Published on: Thursday, 20 September 2012 22:51:00.
At birth, humans only appreciate the flavors sweet and umami (this means meaty/savory and doesn't necessarily have anything to do with glutamate, as is often falsely claimed). Sour and bitter are rejected. This ensures that breast milk tastes good to us, since it delivers the essential nutrients lactose (sweet) and protein and fat (umami). These preferences can change in the course of life or through a culturally-distinct learning process, but nature has given us humans a general preference for foods that nourish us especially well. Early in human history, consuming lots of fat and sugar in times of abundance was how our ancestors prepared for periods of hunger.
In our affluent society, this mechanism has become a problem. If we eat a lot of fat and sweets, we get fat!
We can easily get the taste of sweetness using artificial sweeteners, but that doesn't really help with weight loss. Our bodies are trained so that if a sweet taste raises our blood glucose level, insulin is produced as a precaution. Now we use artificial sweeteners instead of real sugar, so instead of raising our blood glucose, we lower it. A dramatic situation! If a saber-toothed tiger came after us now, we couldn't run away. The body responds in the only logical way: we get hungry.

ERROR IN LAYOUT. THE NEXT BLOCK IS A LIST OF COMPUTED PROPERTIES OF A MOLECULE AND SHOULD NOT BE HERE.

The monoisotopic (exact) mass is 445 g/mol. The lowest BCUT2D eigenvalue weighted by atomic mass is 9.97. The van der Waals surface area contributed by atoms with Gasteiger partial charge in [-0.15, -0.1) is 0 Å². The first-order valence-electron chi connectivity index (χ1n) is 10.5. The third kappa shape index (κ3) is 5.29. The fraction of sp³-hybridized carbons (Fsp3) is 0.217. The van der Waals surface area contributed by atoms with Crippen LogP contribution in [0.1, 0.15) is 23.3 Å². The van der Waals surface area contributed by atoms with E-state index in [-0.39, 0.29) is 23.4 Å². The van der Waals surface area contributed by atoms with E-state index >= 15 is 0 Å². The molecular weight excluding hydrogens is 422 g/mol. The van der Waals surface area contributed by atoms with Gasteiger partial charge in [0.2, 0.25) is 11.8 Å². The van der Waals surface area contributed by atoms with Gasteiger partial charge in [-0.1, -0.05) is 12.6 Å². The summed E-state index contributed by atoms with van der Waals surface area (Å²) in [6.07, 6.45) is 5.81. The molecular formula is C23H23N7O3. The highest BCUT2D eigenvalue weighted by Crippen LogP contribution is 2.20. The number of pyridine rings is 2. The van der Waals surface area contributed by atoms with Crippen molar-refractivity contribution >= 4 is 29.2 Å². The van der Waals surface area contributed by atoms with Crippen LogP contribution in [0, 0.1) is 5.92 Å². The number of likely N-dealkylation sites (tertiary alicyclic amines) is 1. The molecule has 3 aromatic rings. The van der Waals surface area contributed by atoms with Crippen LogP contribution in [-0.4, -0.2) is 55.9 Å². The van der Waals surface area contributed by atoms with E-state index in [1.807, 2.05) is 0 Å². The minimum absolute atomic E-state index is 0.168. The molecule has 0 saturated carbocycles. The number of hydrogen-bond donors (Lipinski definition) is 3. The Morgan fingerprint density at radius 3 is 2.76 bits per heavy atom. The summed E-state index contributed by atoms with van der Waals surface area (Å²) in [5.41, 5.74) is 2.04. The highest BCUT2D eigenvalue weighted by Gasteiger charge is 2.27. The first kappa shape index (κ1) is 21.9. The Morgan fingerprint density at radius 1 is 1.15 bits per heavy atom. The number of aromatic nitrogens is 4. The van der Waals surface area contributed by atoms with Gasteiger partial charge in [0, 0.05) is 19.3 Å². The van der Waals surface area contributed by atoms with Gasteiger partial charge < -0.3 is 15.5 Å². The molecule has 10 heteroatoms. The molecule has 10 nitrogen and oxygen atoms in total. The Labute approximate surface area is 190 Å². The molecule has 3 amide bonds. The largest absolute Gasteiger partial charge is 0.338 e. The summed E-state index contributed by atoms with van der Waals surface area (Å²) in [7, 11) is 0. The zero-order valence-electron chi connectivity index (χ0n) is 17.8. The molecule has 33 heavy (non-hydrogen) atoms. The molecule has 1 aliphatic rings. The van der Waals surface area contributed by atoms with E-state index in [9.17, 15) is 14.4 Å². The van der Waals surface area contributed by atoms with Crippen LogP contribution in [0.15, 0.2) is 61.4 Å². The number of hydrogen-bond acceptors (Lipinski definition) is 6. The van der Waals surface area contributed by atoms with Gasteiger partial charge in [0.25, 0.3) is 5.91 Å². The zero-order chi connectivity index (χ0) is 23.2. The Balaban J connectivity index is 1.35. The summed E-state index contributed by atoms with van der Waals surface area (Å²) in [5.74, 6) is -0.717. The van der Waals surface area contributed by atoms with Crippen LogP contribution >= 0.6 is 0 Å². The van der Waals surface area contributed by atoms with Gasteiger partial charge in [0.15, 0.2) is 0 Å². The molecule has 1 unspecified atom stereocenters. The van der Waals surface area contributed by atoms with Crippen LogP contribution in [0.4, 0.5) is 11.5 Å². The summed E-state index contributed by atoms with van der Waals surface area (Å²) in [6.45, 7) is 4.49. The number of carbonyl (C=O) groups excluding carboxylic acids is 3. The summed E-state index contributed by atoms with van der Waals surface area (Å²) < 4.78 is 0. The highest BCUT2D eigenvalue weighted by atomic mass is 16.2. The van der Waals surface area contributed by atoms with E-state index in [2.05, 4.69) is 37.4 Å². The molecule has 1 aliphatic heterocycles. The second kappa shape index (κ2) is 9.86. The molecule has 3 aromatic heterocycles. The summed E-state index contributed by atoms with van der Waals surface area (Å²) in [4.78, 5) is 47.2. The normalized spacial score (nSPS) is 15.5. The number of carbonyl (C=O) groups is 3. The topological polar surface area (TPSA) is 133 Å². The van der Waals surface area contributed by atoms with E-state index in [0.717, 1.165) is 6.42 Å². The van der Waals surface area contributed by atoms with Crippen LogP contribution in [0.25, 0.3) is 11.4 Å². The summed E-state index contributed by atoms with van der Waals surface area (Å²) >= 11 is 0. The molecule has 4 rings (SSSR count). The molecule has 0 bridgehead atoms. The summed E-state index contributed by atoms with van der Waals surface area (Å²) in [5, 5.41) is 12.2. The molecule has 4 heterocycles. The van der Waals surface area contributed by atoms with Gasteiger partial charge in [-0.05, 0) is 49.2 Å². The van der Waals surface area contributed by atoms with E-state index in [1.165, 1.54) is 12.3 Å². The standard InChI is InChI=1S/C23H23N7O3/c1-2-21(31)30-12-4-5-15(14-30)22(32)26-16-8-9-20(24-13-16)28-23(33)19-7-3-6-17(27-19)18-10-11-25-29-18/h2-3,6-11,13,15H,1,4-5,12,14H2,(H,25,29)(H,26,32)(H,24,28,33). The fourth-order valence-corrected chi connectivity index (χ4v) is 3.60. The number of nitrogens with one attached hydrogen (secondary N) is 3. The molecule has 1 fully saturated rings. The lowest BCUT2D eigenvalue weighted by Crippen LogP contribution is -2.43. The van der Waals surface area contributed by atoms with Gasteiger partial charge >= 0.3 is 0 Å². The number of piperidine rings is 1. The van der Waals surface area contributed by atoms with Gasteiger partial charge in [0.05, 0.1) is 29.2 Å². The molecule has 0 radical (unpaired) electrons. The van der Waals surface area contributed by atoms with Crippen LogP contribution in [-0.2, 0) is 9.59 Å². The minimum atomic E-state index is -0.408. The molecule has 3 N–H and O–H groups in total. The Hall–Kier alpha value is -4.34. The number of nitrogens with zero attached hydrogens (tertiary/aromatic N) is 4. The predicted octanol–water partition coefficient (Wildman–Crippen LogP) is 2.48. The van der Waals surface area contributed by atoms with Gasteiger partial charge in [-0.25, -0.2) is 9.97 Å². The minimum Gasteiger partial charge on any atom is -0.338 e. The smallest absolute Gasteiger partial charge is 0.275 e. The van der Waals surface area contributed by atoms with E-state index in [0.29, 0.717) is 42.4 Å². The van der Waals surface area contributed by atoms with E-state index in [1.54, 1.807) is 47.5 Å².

We can see that low-calorie sweeteners really aren't a good solution for weight problems. Quite the opposite, in fact. Sweeteners cause hunger, and therefore are also used on farms.
With protein and fat, the situation is totally different. If you give them up, flavor suffers. This is not just because the taste of umami (Japanese for "pleasant taste) occurs only in fat and protein-rich foods, but because fat conveys flavor. Flavors - both artificial and natural - are only soluble in fat, not in water. This is how the English kitchen gets its reputation: as we know from "Asterix in Britannia", the English prefer to cook everything in hot water without fat or oil.
Everybody knows: Without a delicious Hollandaise or at least some butter, asparagus has no taste whatsoever.
It's hard to find a way around this dilemma. For this reason, some nutritional gurus recommend that we just get used to less flavor.
Personally, I enjoy food too much to accept that. I think lots of people feel the same way, and that is the reason why "Delicious Low Carb" exists. Living a low-carb lifestyle, you no longer have to worry about calories. With a bit of butter or cream, everything tastes much more intense. I know the craving you get for sweets, but after a year it's much lower. For me, this was the ideal solution:
Stay fit and healthy - but eat delicious food!
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